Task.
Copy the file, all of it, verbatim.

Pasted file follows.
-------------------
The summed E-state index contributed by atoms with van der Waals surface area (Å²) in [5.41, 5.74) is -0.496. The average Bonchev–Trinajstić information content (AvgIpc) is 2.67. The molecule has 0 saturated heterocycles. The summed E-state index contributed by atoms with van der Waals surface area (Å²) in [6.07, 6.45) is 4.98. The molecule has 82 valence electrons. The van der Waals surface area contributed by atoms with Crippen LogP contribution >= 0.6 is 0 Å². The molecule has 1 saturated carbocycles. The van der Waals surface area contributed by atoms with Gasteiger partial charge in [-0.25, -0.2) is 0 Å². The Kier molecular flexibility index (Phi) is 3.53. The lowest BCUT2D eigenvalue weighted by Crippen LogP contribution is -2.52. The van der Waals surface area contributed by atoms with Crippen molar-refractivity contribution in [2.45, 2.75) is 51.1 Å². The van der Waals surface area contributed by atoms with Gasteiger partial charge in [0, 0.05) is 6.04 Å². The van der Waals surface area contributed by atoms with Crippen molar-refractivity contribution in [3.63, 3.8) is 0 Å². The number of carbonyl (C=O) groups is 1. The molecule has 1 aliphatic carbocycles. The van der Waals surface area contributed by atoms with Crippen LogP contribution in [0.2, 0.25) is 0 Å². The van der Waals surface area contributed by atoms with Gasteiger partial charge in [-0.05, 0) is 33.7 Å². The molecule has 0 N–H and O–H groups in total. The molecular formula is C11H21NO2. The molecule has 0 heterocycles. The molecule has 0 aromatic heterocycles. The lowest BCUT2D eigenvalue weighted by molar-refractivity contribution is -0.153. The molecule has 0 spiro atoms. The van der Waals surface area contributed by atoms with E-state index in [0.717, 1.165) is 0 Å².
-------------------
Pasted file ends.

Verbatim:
The summed E-state index contributed by atoms with van der Waals surface area (Å²) in [5.41, 5.74) is -0.496. The average Bonchev–Trinajstić information content (AvgIpc) is 2.67. The molecule has 0 saturated heterocycles. The summed E-state index contributed by atoms with van der Waals surface area (Å²) in [6.07, 6.45) is 4.98. The molecule has 82 valence electrons. The van der Waals surface area contributed by atoms with Crippen LogP contribution >= 0.6 is 0 Å². The molecule has 1 saturated carbocycles. The van der Waals surface area contributed by atoms with Gasteiger partial charge in [-0.25, -0.2) is 0 Å². The Kier molecular flexibility index (Phi) is 3.53. The lowest BCUT2D eigenvalue weighted by Crippen LogP contribution is -2.52. The van der Waals surface area contributed by atoms with Crippen molar-refractivity contribution in [2.45, 2.75) is 51.1 Å². The van der Waals surface area contributed by atoms with Gasteiger partial charge in [0, 0.05) is 6.04 Å². The van der Waals surface area contributed by atoms with Crippen molar-refractivity contribution in [3.63, 3.8) is 0 Å². The number of carbonyl (C=O) groups is 1. The molecule has 1 aliphatic carbocycles. The van der Waals surface area contributed by atoms with Crippen LogP contribution in [0.2, 0.25) is 0 Å². The van der Waals surface area contributed by atoms with Gasteiger partial charge in [-0.05, 0) is 33.7 Å². The molecule has 0 N–H and O–H groups in total. The molecular formula is C11H21NO2. The molecule has 0 heterocycles. The molecule has 0 aromatic heterocycles. The lowest BCUT2D eigenvalue weighted by molar-refractivity contribution is -0.153. The molecule has 0 spiro atoms. The van der Waals surface area contributed by atoms with E-state index in [0.717, 1.165) is 0 Å².